The Battery Box

One of the biggest problem areas in our cars is the battery box – specifically rust.  When we look at neglected cars to possibly rescue, one of the primary decision points goes directly to one of the only places in the galvanized bodywork where rust occurs.  If the battery box is rusted, perforated or completely rusted through, it’s a parts car.  If it has been poorly repaired with fiberglass, seam sealer and chewing gum, it can also be a goner in our opinion.  But why?

The battery box is not a structural part of the body.  It is a sheet metal area that is located under the hood at the bottom of the windshield, but it is also open to water, snow, ice, salt, leaves and other things that touch the outside of the body.  There is a drain that allows the water to run through the engine compartment near the exhaust onto the ground under the car, but if that drain is clogged with leaves and debris, the water can sit under and around the battery for a long time.  With all those invisible electrons moving around the battery, the paint in this area loses its magical protective powers and the water and chemicals can then cause rust under and around the battery.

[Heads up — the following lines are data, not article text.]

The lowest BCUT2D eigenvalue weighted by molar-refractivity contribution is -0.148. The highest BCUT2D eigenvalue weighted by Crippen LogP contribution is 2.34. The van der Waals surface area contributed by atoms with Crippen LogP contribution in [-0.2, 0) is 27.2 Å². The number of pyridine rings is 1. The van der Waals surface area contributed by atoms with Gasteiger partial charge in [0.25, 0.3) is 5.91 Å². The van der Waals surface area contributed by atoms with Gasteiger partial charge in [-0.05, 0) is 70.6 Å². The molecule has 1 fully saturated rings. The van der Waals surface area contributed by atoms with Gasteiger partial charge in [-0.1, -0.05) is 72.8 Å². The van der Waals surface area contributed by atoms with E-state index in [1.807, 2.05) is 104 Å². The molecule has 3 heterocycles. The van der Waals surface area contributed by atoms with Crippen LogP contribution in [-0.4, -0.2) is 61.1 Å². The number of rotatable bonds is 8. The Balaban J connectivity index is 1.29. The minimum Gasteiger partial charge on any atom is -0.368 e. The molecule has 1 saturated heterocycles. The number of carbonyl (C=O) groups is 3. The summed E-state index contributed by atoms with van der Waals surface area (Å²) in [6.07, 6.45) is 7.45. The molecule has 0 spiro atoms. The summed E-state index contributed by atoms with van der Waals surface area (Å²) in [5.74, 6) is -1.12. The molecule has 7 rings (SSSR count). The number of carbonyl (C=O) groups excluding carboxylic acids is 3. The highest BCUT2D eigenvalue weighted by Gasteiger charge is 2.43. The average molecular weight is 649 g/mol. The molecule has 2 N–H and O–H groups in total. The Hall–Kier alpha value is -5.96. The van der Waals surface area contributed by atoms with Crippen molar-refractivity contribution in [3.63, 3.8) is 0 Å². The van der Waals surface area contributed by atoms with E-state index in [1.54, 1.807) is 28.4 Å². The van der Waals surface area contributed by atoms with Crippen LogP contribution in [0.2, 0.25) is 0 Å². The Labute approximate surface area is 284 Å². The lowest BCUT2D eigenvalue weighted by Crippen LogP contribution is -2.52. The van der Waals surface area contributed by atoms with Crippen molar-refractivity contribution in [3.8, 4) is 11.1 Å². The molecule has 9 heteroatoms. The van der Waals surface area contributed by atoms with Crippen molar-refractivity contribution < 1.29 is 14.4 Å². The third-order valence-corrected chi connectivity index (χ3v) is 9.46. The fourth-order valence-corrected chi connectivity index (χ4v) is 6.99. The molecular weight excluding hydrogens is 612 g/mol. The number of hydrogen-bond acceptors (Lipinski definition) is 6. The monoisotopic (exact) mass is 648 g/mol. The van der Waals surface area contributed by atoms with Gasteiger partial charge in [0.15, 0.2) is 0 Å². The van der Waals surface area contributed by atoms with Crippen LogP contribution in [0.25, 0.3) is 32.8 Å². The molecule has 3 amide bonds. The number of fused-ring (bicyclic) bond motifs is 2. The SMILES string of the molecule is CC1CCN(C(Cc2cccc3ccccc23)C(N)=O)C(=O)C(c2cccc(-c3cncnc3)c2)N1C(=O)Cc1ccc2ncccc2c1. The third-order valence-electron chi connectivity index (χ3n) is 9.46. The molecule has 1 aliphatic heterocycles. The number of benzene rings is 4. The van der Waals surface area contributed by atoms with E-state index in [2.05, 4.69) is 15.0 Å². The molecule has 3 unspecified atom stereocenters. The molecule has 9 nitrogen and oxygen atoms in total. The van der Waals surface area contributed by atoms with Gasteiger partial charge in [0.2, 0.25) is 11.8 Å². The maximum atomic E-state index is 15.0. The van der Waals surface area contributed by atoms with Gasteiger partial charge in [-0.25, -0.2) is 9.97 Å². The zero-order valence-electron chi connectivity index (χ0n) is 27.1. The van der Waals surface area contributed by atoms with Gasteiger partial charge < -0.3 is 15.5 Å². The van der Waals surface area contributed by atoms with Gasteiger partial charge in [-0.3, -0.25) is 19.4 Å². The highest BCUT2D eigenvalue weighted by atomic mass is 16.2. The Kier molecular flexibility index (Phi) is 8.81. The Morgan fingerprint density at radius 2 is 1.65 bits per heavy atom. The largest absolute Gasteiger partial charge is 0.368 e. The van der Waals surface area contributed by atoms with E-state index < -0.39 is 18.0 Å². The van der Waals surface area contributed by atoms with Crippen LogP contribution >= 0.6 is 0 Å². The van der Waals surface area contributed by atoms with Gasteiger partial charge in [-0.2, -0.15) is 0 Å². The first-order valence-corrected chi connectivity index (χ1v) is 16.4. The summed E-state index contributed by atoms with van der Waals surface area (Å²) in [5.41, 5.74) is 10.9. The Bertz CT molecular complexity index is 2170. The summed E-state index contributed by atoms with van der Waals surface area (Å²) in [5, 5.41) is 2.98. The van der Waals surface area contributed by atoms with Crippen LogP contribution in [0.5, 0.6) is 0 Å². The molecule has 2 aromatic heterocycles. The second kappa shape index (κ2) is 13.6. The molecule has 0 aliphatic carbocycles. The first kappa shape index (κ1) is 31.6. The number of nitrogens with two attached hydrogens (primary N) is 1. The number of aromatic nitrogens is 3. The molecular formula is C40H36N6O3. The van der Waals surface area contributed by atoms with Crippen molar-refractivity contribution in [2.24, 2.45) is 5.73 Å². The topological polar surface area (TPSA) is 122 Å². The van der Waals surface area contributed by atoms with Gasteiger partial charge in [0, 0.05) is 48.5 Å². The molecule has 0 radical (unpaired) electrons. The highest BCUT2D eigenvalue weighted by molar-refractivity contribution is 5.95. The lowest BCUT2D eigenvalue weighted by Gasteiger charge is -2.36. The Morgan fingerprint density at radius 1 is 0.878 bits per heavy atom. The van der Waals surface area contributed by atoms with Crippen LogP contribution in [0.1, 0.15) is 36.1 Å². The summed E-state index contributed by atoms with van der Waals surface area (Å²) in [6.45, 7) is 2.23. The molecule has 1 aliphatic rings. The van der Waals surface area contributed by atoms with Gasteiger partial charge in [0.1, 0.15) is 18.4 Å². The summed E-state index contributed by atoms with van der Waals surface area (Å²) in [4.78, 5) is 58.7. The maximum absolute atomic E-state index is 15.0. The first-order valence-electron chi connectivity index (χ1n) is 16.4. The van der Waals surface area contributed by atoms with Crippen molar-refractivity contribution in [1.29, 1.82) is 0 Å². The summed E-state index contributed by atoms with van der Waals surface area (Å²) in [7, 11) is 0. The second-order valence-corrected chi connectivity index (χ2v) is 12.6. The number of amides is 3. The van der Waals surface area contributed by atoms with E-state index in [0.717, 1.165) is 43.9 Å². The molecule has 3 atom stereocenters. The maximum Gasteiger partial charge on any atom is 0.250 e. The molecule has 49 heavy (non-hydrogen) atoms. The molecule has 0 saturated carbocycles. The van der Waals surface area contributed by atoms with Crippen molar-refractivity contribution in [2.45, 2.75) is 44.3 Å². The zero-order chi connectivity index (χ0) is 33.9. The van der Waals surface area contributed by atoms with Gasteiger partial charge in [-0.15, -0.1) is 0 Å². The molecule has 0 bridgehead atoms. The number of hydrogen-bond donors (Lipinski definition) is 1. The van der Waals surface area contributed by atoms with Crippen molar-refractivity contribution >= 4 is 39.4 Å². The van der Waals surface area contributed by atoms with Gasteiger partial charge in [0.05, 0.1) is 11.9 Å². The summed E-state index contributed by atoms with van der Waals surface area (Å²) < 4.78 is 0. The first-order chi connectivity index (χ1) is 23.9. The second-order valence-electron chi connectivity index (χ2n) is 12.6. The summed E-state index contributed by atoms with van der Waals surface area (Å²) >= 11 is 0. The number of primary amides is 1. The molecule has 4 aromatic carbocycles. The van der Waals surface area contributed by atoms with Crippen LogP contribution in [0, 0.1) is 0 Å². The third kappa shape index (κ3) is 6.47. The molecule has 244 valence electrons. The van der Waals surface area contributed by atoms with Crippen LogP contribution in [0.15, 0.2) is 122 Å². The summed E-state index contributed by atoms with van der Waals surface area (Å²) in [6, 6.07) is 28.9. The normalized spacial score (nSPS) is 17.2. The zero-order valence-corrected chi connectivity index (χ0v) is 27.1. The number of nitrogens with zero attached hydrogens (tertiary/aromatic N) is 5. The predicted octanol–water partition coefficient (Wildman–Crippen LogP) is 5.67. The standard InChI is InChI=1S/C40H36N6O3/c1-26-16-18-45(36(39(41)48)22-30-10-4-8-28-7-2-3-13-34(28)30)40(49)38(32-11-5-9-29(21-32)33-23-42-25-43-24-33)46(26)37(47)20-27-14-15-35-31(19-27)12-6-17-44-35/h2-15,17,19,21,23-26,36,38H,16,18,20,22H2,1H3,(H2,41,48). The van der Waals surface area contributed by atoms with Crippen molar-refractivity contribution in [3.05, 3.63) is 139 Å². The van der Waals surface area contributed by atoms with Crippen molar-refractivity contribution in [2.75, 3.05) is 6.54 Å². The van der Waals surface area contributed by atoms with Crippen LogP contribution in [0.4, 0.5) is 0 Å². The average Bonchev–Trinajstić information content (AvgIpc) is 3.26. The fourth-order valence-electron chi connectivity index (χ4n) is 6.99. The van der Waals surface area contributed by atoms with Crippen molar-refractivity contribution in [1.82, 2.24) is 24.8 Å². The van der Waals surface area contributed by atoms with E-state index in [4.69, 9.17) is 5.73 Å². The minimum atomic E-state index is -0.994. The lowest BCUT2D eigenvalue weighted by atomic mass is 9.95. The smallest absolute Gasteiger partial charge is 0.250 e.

The battery box is also located directly above the air conditioning box, specifically, the air conditioning fan and motor.  When water and chemicals leak through the metal “ceiling” from the battery box “floor,” water gets into the fan motor and does what water does to electrical parts, bearings and such.  Over time the entire AC system is ruined, and the water also gets in and under the carpet, promoting rust and mold.  That water actually makes its way back to the passenger rear floor, pooling there.

So when we find one with a rusty battery box, not only do we need to fix that, but we also need to probably replace the AC system completely, strip out the moldy carpets and other interior pieces, but also refinish the floor on the passenger side.  With the amount of work involved in a normal rescue, this additional work is normally too much to consider.

But bad things can happen to otherwise good cars, so people want to know if it can be fixed…but first, let’s talk prevention.

Prevention

To preserve and protect the battery box area, here is what we do.  (Some may disagree with this, but this is what we do here, and after five years we think that it is effective.)

  1. Remove the battery, tie the cables out of the way.
  2. Thoroughly clean the battery box area with soap and water.  Use degreaser where needed.  Make sure it is clean, let it dry overnight.